Title: President and founder of Oak Harbor Garry Oak Society, a non-profit organization in Oak Harbor, Whidbey Island, Washington.
Favorite Tree: Garry oak, Quercus garryana, the namesake of our town since 1851, and a real stand-out tree due its unique branch pattern.
What was your path to your current role as a volunteer?
I was blessed to have grown up in Oak Harbor. As a child, I came to love the big Garry oak trees around me and, in particular, ones in my grandmother’s yard. Over the decades, as more and more of the stately giants among us fell, it became apparent something needed to be done to help conserve our native oaks. In 2015 our son Kyle came home from college break and asked what we could do to help, and the Oak Harbor Garry Oak Society (OHGOS) was formed.
What do you enjoy most about your work with OHGOS?
Working with our volunteer group is very gratifying and humbling. People are often so pressed for time that I’m really proud of the many hours our volunteers log in! It is truly a gift back to the community.
Are there any accomplishments you are particularity fond of?
It was gratifying to partner with the City of Oak Harbor and Whidbey Naval Air Station in 2015 for a planting project along Regatta Drive, a major arterial in town. We helped plant over 30 Garry oaks. These highly visible trees will someday form a crucial habitat corridor that ties into other oak habitats nearby in the city. Planting new oaks is vitally important because roughly only 3% of the Garry oaks in Oak Harbor are juvenile trees.
In your opinion, what is the most pressing challenge facing urban and community forests in Washington today?
Space constraints within city limits mean that urban growth and development can sometimes be at odds with the preservation of the Garry oaks in our community. Recently our group lobbied diligently to promote a change in the City of Oak Harbor’s Oak Tree Protection Code. These changes clarified and updated existing guidelines.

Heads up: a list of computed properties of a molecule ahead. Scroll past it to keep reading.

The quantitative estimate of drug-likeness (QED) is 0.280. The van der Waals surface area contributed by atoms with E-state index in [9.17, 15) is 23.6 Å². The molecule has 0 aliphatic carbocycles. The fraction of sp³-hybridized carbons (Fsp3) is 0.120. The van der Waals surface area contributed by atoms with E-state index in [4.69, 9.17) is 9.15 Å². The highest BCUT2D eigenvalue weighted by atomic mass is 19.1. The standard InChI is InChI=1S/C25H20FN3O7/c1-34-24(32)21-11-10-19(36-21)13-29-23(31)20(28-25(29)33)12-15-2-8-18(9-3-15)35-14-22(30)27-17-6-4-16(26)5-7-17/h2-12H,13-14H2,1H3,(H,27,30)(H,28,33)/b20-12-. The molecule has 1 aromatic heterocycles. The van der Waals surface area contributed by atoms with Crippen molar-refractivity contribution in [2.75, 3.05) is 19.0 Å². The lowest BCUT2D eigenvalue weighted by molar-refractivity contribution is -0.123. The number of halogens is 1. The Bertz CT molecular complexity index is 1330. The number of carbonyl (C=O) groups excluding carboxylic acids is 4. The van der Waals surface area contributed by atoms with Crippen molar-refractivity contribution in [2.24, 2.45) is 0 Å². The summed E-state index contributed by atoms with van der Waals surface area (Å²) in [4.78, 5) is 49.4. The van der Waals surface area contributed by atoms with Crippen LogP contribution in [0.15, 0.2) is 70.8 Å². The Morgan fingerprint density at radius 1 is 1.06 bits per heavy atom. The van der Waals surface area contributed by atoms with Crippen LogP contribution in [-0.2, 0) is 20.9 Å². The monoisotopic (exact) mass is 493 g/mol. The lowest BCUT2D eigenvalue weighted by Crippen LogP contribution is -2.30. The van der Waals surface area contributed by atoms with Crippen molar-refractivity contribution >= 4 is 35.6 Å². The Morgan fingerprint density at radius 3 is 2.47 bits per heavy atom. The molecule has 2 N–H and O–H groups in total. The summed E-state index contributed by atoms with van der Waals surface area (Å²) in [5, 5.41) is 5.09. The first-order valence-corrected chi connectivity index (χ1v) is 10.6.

What are your thoughts on the future of urban and community forests in Washington?
We need to get young people involved, from elementary school level through high school, so that students recognize the value of growing healthy native trees. OHGOS is active in classroom visits and in helping students plant Garry oaks on public school campuses. This activity helps ensure that students have the opportunity to learn about our living heritage.
OHGOS recently received a grant from Island Thrift to do some innovative work. How is that impacting your success as an organization?
Grant funds help support our Legacy Garry Oak Project. OHGOS purchased a combination of books, lesson plans, and specimen collection boxes for all the schools in Oak Harbor. We also obtained a large quantity of various sized nursery pots and trays for nurturing Garry oak seedlings, and planting tools for the project. Lastly, we purchased surveying technology to complete the Garry Oak tree inventory and mapping that we began earlier. The goal of the Legacy Project is to ensure that Whidbey Islanders today and tomorrow appreciate and benefit from the Garry oak trees.
To learn more about Garry oaks and the Oak Harbor Garry Oak Society, check out this 10 minute video by WhidbeyTV Productions.
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